I don’t agree with minimizing the horrific results of a suicide (much
less a police officer suicide) by filling in the blanks with the two
words ‘solution’ and ‘problem.’ This is because suicide does not
‘solve’ anything. It is a permanent response or reaction to something
that is temporarily devastating to a person.
Metro lost another officer to suicide last week. I have seen no
publicity on this one, unlike two months ago when Officer Twigg
committed suicide in a parking garage at the Santa Fe. That incident
was widely publicized–-including a large photo of Officer Twigg on the
front page of the Review-Journal. In the current (Michael Sutton)
case, I do like the ‘double standard’ and won’t complain about how the
media decides to cover some incidents and not others. It seems like
the media covers most police incidents such as the suicide of
officers, but I can’t remember ever reading a big story about the
suicide of a firefighter or other emergency services professional.
Tony Dungy (The One Year Uncommon Life Daily Challenge) wrote about
Making Failure Work for You for the 18th of May. He addressed the need
to deal with disappointment (and failure) properly. Disappointment and
failure are probably two contributing factors to many suicides and
suicide attempts. Disappointment may be a factor in Metro’s recent
suicide; there will be more on the reasons to be disappointed later.
Dungy wrote about Michael Jordan’s ‘failures’: Missing more than 9,000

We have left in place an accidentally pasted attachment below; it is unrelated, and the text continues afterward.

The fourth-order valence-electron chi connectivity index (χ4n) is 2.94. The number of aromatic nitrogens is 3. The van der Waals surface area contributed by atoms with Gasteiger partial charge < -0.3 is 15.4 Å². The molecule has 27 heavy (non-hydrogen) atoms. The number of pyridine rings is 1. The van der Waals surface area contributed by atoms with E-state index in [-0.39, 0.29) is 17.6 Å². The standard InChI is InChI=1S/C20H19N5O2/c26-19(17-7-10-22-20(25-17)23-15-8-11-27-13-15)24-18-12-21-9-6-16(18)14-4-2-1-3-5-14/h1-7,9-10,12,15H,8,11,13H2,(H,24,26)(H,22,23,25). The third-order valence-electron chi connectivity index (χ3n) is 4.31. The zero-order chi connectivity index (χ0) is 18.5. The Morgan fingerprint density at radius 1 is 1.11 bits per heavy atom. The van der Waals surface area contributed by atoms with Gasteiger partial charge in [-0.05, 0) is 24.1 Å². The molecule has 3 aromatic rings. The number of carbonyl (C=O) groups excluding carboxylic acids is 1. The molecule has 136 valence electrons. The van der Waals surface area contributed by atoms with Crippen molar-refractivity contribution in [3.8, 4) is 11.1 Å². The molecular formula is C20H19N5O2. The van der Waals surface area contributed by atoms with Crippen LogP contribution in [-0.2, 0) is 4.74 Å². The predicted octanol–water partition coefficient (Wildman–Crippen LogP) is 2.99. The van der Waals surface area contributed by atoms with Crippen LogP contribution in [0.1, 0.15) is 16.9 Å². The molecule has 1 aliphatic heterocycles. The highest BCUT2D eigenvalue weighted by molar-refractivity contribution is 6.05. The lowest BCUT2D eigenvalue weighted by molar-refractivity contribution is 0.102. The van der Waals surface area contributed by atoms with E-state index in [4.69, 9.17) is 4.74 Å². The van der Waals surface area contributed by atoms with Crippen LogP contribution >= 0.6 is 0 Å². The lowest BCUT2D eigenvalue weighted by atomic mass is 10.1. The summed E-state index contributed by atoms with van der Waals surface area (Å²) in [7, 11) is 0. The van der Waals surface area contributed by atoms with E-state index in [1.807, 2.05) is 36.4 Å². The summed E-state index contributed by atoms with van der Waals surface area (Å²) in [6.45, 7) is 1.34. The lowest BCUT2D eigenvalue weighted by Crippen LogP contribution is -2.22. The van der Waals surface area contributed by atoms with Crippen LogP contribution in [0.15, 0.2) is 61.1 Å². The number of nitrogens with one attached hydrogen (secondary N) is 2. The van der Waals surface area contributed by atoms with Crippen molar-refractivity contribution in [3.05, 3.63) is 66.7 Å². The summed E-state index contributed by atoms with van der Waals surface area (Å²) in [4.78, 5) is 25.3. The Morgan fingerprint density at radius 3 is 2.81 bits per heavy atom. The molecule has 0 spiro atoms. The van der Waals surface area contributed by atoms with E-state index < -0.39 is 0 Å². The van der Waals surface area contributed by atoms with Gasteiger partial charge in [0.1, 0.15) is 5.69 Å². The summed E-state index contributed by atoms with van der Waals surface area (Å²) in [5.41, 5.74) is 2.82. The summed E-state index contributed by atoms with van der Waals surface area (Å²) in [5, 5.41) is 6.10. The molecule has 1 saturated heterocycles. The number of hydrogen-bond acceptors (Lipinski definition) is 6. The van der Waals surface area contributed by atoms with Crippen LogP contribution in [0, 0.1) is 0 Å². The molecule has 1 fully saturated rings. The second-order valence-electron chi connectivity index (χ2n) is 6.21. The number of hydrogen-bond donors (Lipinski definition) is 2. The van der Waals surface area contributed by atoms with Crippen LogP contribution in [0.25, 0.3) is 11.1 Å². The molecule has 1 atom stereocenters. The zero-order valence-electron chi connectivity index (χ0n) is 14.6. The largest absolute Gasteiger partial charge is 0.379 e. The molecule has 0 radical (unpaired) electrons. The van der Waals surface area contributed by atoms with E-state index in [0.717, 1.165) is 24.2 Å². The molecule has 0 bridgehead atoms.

shots in his career. Losing almost 300 games. Missing the game-winning
shot 26 times. Jordan failed over and over and over again in his life,
and he explained that, in the end, “That is why I succeed.” We have
probably all heard about the failures of Abraham Lincoln, Thomas
Edison and Babe Ruth — lots of failure and disappointment before
Dungy’s message for the day: “When things happen to us that aren’t
exactly what we had hoped for there are a number of ways we can
respond (but there’s only one response that will help us to move on
toward the promise of a new day full of opportunities) and that is to
GET OVER IT, GET UP, AND TRY AGAIN.
I sent this page out of Dungy’s book to a friend of mine who is deeply
disappointed right now after (again) not ‘succeeding’ in the LVMPD
sergeant promotional process. I told him it is not about him, it is
about THEM. I tried to encourage him to focus on the future (I must
admit that I don’t follow my own advice in this area).
In the aftermath of the recent Metro tragedy, I received information
from several people focusing on actions taken by Metro against the
officer. One action was a transfer out of a specialized unit. Another
action was denial of a promotional opportunity and the chance to pass
on to the next stage in the police sergeant promotional process. I’m
not sure how many people are upset but only 25 out of the 42 that
passed the written are now granted the opportunity to move on. The
messages I received included, “405’d by GSW (which means suicide by
gunshot wound) as officers were doing a welfare check on him. Guess he
cited captain for unjustly targeting him and kicking him out of gang
task force. Failed the sergeant test on biased management review. I’m
sure the exact details will come out later… but what does this say
about the leadership of this sinking agency.” Is the LVMPD a ‘sinking
agency’ as described by more than one current employee?
I was told the officer sent a text apologizing for “letting co-workers
down” prior to taking his own life. I have no desire to read any text
messages or suicide notes, but somebody should! There should be a
‘real’ investigation. We should try to learn from police suicide
My best friend committed suicide in 1985 as a member of the LVMPD and